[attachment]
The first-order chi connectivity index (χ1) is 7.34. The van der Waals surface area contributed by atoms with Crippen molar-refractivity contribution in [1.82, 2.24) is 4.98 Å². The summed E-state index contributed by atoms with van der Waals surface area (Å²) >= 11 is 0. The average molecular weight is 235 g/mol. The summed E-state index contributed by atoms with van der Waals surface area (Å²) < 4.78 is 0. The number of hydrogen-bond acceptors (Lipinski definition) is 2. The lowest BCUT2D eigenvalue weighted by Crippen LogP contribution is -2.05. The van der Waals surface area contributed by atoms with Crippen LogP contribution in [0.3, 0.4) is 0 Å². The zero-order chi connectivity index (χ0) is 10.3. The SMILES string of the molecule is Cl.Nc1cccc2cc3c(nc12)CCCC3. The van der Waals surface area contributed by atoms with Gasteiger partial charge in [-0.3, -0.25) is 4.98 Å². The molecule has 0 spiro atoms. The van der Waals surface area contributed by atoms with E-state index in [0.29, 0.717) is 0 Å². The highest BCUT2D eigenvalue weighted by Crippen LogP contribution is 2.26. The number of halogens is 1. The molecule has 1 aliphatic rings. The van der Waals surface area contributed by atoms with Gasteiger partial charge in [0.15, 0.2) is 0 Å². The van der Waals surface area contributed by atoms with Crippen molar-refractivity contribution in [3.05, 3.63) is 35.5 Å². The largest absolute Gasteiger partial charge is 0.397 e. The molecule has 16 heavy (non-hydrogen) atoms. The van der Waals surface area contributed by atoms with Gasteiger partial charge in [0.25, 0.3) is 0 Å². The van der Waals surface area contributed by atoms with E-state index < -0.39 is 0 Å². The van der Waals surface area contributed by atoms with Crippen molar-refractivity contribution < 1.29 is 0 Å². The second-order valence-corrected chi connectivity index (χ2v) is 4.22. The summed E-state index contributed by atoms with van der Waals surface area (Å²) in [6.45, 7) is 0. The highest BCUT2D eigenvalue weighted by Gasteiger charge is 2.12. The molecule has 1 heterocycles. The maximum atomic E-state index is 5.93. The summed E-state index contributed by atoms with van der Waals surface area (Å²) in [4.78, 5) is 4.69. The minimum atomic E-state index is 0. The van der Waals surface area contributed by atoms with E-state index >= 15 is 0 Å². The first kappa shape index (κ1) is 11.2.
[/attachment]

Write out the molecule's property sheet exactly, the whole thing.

The first-order chi connectivity index (χ1) is 7.34. The van der Waals surface area contributed by atoms with Crippen molar-refractivity contribution in [1.82, 2.24) is 4.98 Å². The summed E-state index contributed by atoms with van der Waals surface area (Å²) >= 11 is 0. The average molecular weight is 235 g/mol. The summed E-state index contributed by atoms with van der Waals surface area (Å²) < 4.78 is 0. The number of hydrogen-bond acceptors (Lipinski definition) is 2. The lowest BCUT2D eigenvalue weighted by Crippen LogP contribution is -2.05. The van der Waals surface area contributed by atoms with Crippen LogP contribution in [0.3, 0.4) is 0 Å². The zero-order chi connectivity index (χ0) is 10.3. The SMILES string of the molecule is Cl.Nc1cccc2cc3c(nc12)CCCC3. The van der Waals surface area contributed by atoms with Gasteiger partial charge in [-0.3, -0.25) is 4.98 Å². The molecule has 0 spiro atoms. The van der Waals surface area contributed by atoms with E-state index in [0.29, 0.717) is 0 Å². The highest BCUT2D eigenvalue weighted by Crippen LogP contribution is 2.26. The number of halogens is 1. The molecule has 1 aliphatic rings. The van der Waals surface area contributed by atoms with Gasteiger partial charge in [0.15, 0.2) is 0 Å². The van der Waals surface area contributed by atoms with Crippen molar-refractivity contribution in [3.05, 3.63) is 35.5 Å². The largest absolute Gasteiger partial charge is 0.397 e. The molecule has 16 heavy (non-hydrogen) atoms. The van der Waals surface area contributed by atoms with Gasteiger partial charge in [0.25, 0.3) is 0 Å². The van der Waals surface area contributed by atoms with E-state index < -0.39 is 0 Å². The van der Waals surface area contributed by atoms with Crippen molar-refractivity contribution < 1.29 is 0 Å². The second-order valence-corrected chi connectivity index (χ2v) is 4.22. The summed E-state index contributed by atoms with van der Waals surface area (Å²) in [6.45, 7) is 0. The highest BCUT2D eigenvalue weighted by Gasteiger charge is 2.12. The molecule has 1 heterocycles. The maximum atomic E-state index is 5.93. The summed E-state index contributed by atoms with van der Waals surface area (Å²) in [4.78, 5) is 4.69. The minimum atomic E-state index is 0. The van der Waals surface area contributed by atoms with E-state index >= 15 is 0 Å². The first kappa shape index (κ1) is 11.2.